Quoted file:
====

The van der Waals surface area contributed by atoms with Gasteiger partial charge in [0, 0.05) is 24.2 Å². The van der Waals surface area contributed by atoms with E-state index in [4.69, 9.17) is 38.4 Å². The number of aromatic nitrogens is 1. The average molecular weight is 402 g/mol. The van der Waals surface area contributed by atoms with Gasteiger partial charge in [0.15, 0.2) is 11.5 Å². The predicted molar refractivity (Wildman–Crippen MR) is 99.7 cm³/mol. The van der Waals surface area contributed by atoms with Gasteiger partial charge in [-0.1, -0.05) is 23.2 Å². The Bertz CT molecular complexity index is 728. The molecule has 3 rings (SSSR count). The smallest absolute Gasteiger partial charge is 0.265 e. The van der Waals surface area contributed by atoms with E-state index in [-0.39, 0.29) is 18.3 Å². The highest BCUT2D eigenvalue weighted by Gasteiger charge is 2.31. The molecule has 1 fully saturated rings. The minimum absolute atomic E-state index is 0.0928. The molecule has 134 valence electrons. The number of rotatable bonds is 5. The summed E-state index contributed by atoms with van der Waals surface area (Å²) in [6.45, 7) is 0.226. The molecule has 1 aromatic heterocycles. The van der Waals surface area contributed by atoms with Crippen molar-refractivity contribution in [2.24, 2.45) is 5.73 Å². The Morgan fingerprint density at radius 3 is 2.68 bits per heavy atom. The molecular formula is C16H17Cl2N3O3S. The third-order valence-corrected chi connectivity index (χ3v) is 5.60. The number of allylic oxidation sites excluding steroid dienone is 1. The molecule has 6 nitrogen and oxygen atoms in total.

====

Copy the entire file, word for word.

The van der Waals surface area contributed by atoms with Gasteiger partial charge in [0, 0.05) is 24.2 Å². The van der Waals surface area contributed by atoms with E-state index in [4.69, 9.17) is 38.4 Å². The number of aromatic nitrogens is 1. The average molecular weight is 402 g/mol. The van der Waals surface area contributed by atoms with Gasteiger partial charge in [0.15, 0.2) is 11.5 Å². The predicted molar refractivity (Wildman–Crippen MR) is 99.7 cm³/mol. The van der Waals surface area contributed by atoms with Gasteiger partial charge in [-0.1, -0.05) is 23.2 Å². The Bertz CT molecular complexity index is 728. The molecule has 3 rings (SSSR count). The smallest absolute Gasteiger partial charge is 0.265 e. The van der Waals surface area contributed by atoms with E-state index in [-0.39, 0.29) is 18.3 Å². The highest BCUT2D eigenvalue weighted by Gasteiger charge is 2.31. The molecule has 1 fully saturated rings. The minimum absolute atomic E-state index is 0.0928. The molecule has 134 valence electrons. The number of rotatable bonds is 5. The summed E-state index contributed by atoms with van der Waals surface area (Å²) in [6.45, 7) is 0.226. The molecule has 1 aromatic heterocycles. The van der Waals surface area contributed by atoms with Crippen molar-refractivity contribution in [2.24, 2.45) is 5.73 Å². The Morgan fingerprint density at radius 3 is 2.68 bits per heavy atom. The molecular formula is C16H17Cl2N3O3S. The third-order valence-corrected chi connectivity index (χ3v) is 5.60. The number of allylic oxidation sites excluding steroid dienone is 1. The molecule has 6 nitrogen and oxygen atoms in total.